Two of Criterion Games’ co-founders have left the Electronic Arts studio famous for creating the Burnout franchise. According to a statement released by Electronic Arts, vice president and creative director Alex Ward and studio director Fiona Perry both decided to part ways with the company. Executive producer Matt Webster will assume leadership of Criterion Games.

Criterion Games was seen as a bit of a golden child within Electronic Arts. Burnout Paradise was one of the best racing games of the past console generation and their first entry into the Need for Speed series, Hot Pursuit, was seen as invigorating for the stagnant franchise. In 2012, Criterion was given creative control of the Need for Speed franchise and saw the release of the well received Most Wanted.

Need for Speed Hot Pursuit

But just a year later, confusion began to swirl around Criterion Games. Development of the next Need for Speed, Rivals, was given to the new studio Ghost Games. While Electronic Arts had historically tossed the Need for Speed franchise between multiple studios (recently Black Box and Criterion), the announcement of Ghost Games taking the point was followed with the startling news that a large number of Criterion staff were transferred to Ghost Games, seemingly to assist with development of Rivals.

Fast forward to August, just months after the announcement of Rivals, and Electronic Arts dropped the news that Ghost Games would assume creative direction of the Need for Speed franchise moving forward. It seems that Criterion Games had lost favor within the EA conglomerate.

Need for Speed Most Wanted

Criterion’s fall from grace is startling, especially considering the studio has never created a truly terrible game. The Burnout games consistently improved upon themselves and their Need for Speed entries were top notch. Even EA acknowledged the talent within the studio, by moving the vast majority of the company into Ghost Games.

I sincerely hope the Burnout franchise doesn’t die as a result of Criterion’s potential crumble. But it wouldn’t be the first franchise to fall victim to studio mishandling.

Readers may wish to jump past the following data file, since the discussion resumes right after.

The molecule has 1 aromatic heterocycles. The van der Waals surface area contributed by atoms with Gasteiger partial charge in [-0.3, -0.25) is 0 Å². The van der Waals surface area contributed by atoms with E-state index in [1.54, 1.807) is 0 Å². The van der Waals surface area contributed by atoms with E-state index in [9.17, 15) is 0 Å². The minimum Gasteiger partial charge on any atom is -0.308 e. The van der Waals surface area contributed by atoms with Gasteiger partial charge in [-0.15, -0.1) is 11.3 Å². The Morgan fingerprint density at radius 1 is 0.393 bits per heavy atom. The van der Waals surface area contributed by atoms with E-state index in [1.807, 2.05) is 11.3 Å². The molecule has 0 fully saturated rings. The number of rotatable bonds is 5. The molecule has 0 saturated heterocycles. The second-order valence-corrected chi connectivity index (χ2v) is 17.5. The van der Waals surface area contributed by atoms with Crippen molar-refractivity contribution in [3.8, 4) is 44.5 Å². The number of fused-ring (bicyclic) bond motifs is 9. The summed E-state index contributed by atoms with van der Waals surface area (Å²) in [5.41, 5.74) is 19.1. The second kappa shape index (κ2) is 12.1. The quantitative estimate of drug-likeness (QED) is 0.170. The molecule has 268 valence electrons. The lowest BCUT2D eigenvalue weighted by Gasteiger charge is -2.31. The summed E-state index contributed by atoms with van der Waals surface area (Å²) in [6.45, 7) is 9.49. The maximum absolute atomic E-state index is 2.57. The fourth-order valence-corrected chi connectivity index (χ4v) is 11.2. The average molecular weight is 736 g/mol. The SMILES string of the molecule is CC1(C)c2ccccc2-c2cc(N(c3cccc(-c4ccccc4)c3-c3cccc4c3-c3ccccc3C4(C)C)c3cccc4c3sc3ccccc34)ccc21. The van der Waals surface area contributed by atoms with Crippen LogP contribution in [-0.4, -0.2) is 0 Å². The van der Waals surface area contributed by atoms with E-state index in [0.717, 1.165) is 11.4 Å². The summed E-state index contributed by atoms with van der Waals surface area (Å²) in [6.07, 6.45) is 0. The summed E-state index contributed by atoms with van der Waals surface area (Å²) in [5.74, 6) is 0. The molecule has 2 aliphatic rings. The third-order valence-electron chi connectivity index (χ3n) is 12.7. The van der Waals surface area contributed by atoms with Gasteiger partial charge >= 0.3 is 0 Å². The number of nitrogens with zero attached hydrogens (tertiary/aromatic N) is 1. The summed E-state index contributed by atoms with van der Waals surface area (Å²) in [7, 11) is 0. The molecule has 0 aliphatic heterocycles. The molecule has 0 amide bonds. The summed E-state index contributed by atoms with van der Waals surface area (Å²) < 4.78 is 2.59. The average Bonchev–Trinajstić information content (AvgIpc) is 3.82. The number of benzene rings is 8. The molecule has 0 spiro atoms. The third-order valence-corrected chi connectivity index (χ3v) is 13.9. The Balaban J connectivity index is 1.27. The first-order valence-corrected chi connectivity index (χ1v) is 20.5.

Need for Speed Rivals

As for Ward and Perry, the pair have decided to branch off on their own and create a new studio together. Here’s hoping they bring back crash mode in their spiritual successor to Burnout.

Polygon – Co-founders of Criterion Games, creators of Burnout, leave studio

Top Ten Tuesday E3 2013 Edition – Biggest News to Come Out of the Pre-Show Presentations

E3 officially begins today, as the show will open to denizens of reporters (not named Theory Flaw) ready for terrible food, hourly deadlines and product demos galore. But while many games will get their moment of glory in the coming days, the major players have already opened their hands for heads-up poker. Franchise reboots, new exclusives, new consoles and product strategy highlight this list of the biggest news to come out of the pre-show presentations.

10. Crimson Dragon

I had to try my hardest not to write Dragoon because this is clearly designed in the vein of the stellar dragon riding series Panzer Dragoon. Even bringing back Panzer Dragoon series director Yukio Futatsugi this Kinect based Xbox One game features massive bosses and gorgeous dragon-borne aerial combat. While I fear it may play a little too closely to Child of Eden, this is clearly a bold move by Microsoft.

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Battlefield 3: Single Player Review – Follow me this way to the review!

image credit: battlefield.com

Electronic Arts and DICE have managed to pigeon hole themselves into a little problem. For years, the Battlefield franchise has built a reputation for large scale battles and scenarios that rewarded teamwork. That and the series also allowed you to pilot tanks and planes. It was a successful formula, but one area that Battlefield was known to completely avoid was the single player aspect, something that rival Call of Duty built their franchise upon (with a very stout competitive multiplayer included).

Between the recent success of Call of Duty, the decline of the Medal of Honor franchise and Battlefield’s nearly non-existent campaign, EA sought to at least emulate the success that Call of Duty possessed. Continue reading